- The Washington Times - Tuesday, March 17, 2015

The North Carolina attorney general’s office is reportedly investigating the Ritz-Carlton Hotel in Charlotte for potentially discriminating against African-Americans when it tacked on a 15 percent surcharge for customers during a conference for the Central Intercollegiate Athletic Association (CIAA).

The CIAA — a conference comprised of historically black U.S. colleges and universities — held its annual basketball tournament last month in Charlotte.

Conference participants stayed at the Ritz-Carlton Hotel, but many non-participating hotel guests complained after seeing an automatic “CIAA Service” surcharge of 15 percent added to their bills at the lobby bar, Fox News reported.


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After being contacted by local CBS affiliate WBTV, the Ritz-Carlton explained that “Due to the size of the CIAA event, we instituted a modest 15% service charge for our lobby beverage servers, on whom the event places significant demands throughout the weekend.”

Patrice Wright, a customer who complained to local media about the surcharge, questioned whether the same practice goes for other events in the area.



“Is there an ACC Championship surcharge? Is there a Speed Street surcharge? Is there a Belk Bowl surcharge?” she asked in a WBTV interview.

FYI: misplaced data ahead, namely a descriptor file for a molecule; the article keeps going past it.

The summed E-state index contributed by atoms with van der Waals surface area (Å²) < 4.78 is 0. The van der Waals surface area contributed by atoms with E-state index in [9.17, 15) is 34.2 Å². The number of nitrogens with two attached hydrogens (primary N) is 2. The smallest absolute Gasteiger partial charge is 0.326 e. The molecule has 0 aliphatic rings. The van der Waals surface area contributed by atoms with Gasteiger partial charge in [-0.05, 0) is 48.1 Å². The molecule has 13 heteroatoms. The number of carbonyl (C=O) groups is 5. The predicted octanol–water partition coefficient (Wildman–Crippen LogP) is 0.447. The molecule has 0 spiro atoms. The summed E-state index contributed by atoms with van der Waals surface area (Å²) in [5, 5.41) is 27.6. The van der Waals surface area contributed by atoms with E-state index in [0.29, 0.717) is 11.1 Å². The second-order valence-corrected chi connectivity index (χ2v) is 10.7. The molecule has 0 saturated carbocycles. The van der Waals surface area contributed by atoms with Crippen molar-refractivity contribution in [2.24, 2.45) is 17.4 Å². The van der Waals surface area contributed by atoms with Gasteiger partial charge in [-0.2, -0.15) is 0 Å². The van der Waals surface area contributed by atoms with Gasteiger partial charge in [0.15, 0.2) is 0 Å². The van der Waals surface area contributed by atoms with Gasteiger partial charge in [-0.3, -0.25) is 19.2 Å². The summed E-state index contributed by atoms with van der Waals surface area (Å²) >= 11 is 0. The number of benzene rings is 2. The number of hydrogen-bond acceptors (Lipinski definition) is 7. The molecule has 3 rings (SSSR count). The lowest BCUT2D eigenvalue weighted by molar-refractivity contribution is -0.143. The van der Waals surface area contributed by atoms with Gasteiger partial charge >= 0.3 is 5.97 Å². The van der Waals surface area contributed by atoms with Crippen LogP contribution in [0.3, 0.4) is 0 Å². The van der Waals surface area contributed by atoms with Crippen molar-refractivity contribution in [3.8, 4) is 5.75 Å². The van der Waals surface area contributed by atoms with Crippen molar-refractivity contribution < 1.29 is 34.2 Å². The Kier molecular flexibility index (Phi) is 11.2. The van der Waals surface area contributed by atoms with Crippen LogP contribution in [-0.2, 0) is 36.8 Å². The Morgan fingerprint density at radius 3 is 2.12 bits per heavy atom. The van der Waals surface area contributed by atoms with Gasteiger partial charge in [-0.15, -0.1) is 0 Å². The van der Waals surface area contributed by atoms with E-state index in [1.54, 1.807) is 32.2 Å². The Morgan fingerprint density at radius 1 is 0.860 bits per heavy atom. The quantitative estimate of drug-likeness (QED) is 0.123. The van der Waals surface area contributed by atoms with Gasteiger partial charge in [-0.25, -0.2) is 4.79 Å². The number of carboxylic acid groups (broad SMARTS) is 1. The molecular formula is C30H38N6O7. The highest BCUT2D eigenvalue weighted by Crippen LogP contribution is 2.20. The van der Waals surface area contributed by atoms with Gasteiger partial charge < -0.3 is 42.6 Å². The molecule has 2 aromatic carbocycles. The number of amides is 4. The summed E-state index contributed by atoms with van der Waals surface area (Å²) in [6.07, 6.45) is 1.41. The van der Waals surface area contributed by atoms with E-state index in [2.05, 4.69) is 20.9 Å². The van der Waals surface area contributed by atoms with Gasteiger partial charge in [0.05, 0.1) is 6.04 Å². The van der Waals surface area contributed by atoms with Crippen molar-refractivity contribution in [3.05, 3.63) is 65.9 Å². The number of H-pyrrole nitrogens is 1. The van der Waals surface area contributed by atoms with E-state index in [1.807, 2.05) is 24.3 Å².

The Ritz would not answer those questions, the station reported.

The Charlotte Regional Visitors Authority (CRVA) said in a statement that while automatic gratuities can be common practice at some hotels, the language used by the Ritz-Carlton was “confusing and misleading for CIAA guests.”

“Both CIAA and the CRVA were unaware of this service charge when it was imposed,” the statement said. “The CIAA and the CRVA will continue to work with hotels and hospitality businesses to ensure such exceptions to using the CIAA name for any surcharges which are not approved by the CIAA are discouraged.”

After facing increased scrutiny from national media, the Ritz-Carlton apologized: “We would like to apologize to any guests we may have offended by the addition of a service charge we implemented at a recent event in our lobby lounge. The service charge was not intended to single out any particular group or organization and we deeply regret any misunderstanding this may have caused. It is important for all guests to feel welcomed at our hotel and for them to receive the highest level of service, respect and hospitality we strive for every day.”

But that explanation didn’t satisfy Special Deputy Attorney General Harriet Worley, who sent an inquiry to the Ritz-Carlton on Tuesday, NPR reported.

“We’ve received a couple of complaints from consumers about this today,” Public Information Officer Noelle Talley told NPR.

The attorney general’s office is asking customers who paid the 15 percent surcharge to fill out a complaint.

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